- Adjustable weights
- Comfortable textured grips
- Clunky design
- Unhelpful software
- Inconsistent performance
- Uncomfortable button layout
With a so-so sensor and highly limited software, the Lenovo Y Gaming Precision Mouse costs too much and does too little.
If Lenovo is correct to claim that the Y Gaming Precision Mouse ($70) is a “best-in-class” gaming mouse, it’s only because it’s been receiving a remedial education. This peripheral looks promising right out of the box: big and textured, with a slick red-and-black color scheme. The shine is only skin-deep, however, as the Y Gaming Precision employs a so-so sensor and highly limited software. With a $70 price tag, you could — and should — choose a much better gaming companion.
The Y Gaming Precision is enormous: 5.3 x 3.3 x 1.6 inches. Compared to other all-purpose mice, like the Razer DeathAdder (5.0 x 2.8 x 1.7 inches) or the Logitech Proteus Core (5.2 x 3.0 x 1.6 inches), it is either a little or a lot bigger than the competition.
At first glance, it’s quite a striking design. The mouse is both round and angular, with coarse textures for both the thumb and the two outermost fingers. With a black-and-red motif and backlighting to match, the Y Gaming Precision looks like a formidable contender — at least until you pick it up.
In actuality, the mouse’s plastic shell feels a bit flimsy and cheap, and the mouse is so big that it’s not really comfortable for anyone but the largest-handed ladies and gentlemen. Using a palm grip is fine, but you can forget about a claw grip; it’s simply too big and clunky.
The button layout is also, to put it charitably, irregular. The left button and right button feel fine, but the scroll wheel is a bit too rubbery, which makes it feel somewhat cheap. Below that, the dots-per-inch (DPI) sensitivity button features lighting to let you know the DPI level — which is good. But the button goes dark a split second after you change levels, making the feature only marginally useful. There are two buttons near the upper left, and you can’t use them to adjust DPI.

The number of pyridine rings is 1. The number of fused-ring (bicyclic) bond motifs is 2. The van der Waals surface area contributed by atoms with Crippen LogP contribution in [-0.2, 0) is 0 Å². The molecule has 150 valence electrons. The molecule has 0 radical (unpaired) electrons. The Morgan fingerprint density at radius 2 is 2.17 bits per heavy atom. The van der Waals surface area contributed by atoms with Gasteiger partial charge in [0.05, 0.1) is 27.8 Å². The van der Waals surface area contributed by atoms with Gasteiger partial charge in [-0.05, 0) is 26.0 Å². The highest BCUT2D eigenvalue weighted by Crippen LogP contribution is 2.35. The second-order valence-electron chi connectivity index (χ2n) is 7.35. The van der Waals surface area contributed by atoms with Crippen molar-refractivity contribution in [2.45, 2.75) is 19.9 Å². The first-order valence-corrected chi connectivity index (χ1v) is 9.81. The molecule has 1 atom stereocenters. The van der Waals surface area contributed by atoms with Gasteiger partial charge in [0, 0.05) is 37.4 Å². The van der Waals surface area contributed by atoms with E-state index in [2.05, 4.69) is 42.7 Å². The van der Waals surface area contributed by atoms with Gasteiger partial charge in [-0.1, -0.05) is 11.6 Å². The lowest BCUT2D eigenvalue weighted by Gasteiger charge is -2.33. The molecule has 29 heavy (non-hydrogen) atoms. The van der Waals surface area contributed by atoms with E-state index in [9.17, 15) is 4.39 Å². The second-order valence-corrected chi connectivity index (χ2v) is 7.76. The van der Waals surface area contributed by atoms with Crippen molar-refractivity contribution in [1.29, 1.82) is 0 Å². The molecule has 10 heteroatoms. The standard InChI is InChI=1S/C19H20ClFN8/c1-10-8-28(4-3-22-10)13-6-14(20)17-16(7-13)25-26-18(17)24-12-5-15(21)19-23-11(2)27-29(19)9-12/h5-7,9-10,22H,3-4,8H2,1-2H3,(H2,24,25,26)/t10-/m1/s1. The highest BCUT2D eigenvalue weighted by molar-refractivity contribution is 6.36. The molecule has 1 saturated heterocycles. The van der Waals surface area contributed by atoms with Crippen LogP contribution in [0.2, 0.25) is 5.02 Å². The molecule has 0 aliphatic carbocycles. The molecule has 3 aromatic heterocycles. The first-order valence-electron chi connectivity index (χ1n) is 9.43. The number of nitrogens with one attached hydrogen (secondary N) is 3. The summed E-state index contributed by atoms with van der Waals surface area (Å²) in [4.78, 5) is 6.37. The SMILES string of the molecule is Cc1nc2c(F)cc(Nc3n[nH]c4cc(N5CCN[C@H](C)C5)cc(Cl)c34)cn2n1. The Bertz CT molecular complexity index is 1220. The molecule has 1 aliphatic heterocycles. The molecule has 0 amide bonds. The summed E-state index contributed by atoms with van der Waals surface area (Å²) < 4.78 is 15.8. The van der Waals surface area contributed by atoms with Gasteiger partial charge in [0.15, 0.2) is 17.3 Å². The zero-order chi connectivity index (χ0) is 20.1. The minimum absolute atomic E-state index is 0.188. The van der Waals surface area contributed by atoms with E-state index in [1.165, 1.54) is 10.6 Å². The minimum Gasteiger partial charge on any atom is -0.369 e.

The Y Gaming Precision also has two thumb buttons. The first is a triangular one that on any other mouse would activate a “sniper mode” (temporarily lowered DPI for first-person shooters), but that feature is not available on the Y Gaming Precision. The second is an all-purpose thumb button, but it’s long and thin, and it rests just above where the thumb sits, which feels unintuitive.
On the bright side, Lenovo’s mouse also comes with four 5-gram weights, and you can adjust the heft of the mouse easily by placing them in a compartment on the peripheral’s underside. Getting them in and out can be a bit sticky, but overall, it’s easily one of the Y Gaming Precision’s best features.
A mouse may feel clunky and cheap, but these are forgivable problems if it offers a ton of useful extra features or fantastic performance. The Y Gaming Precision doesn’t succeed on either count. When it comes to software, the Y Gaming Precision feels limited and archaic, when it even deigns to function at all.
THE MOUSE’S PLASTIC SHELL FEELS A BIT FLIMSY AND CHEAP, AND THE MOUSE IS SO BIG THAT IT’S NOT REALLY COMFORTABLE FOR ANYONE BUT THE LARGEST-HANDED.